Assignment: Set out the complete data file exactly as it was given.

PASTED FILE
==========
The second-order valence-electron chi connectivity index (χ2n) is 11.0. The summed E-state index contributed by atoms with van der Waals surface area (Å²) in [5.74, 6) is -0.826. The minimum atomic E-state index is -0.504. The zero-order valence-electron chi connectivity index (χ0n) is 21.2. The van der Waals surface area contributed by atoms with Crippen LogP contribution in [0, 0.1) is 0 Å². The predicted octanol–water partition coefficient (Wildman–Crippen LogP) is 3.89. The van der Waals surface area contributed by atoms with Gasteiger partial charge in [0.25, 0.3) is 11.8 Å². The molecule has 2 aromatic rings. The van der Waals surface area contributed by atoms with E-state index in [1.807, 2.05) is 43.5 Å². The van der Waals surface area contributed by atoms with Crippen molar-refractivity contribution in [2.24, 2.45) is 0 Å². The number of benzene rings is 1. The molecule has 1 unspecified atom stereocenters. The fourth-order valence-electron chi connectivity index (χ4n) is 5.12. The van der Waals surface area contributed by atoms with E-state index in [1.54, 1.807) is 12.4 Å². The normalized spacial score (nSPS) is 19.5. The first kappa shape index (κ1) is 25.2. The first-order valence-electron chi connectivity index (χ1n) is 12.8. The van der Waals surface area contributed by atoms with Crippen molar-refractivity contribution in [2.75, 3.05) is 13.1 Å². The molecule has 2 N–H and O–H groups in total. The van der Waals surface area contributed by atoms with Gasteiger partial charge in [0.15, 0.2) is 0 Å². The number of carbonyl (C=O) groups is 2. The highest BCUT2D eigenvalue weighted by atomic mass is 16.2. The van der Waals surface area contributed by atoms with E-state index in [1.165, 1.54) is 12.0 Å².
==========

The second-order valence-electron chi connectivity index (χ2n) is 11.0. The summed E-state index contributed by atoms with van der Waals surface area (Å²) in [5.74, 6) is -0.826. The minimum atomic E-state index is -0.504. The zero-order valence-electron chi connectivity index (χ0n) is 21.2. The van der Waals surface area contributed by atoms with Crippen LogP contribution in [0, 0.1) is 0 Å². The predicted octanol–water partition coefficient (Wildman–Crippen LogP) is 3.89. The van der Waals surface area contributed by atoms with Gasteiger partial charge in [0.25, 0.3) is 11.8 Å². The molecule has 2 aromatic rings. The van der Waals surface area contributed by atoms with E-state index in [1.807, 2.05) is 43.5 Å². The van der Waals surface area contributed by atoms with Crippen molar-refractivity contribution in [2.24, 2.45) is 0 Å². The number of benzene rings is 1. The molecule has 1 unspecified atom stereocenters. The fourth-order valence-electron chi connectivity index (χ4n) is 5.12. The van der Waals surface area contributed by atoms with E-state index in [1.54, 1.807) is 12.4 Å². The normalized spacial score (nSPS) is 19.5. The first kappa shape index (κ1) is 25.2. The first-order valence-electron chi connectivity index (χ1n) is 12.8. The van der Waals surface area contributed by atoms with Crippen molar-refractivity contribution in [2.75, 3.05) is 13.1 Å². The molecule has 2 N–H and O–H groups in total. The van der Waals surface area contributed by atoms with Gasteiger partial charge in [0.15, 0.2) is 0 Å². The number of carbonyl (C=O) groups is 2. The highest BCUT2D eigenvalue weighted by atomic mass is 16.2. The van der Waals surface area contributed by atoms with E-state index in [1.165, 1.54) is 12.0 Å².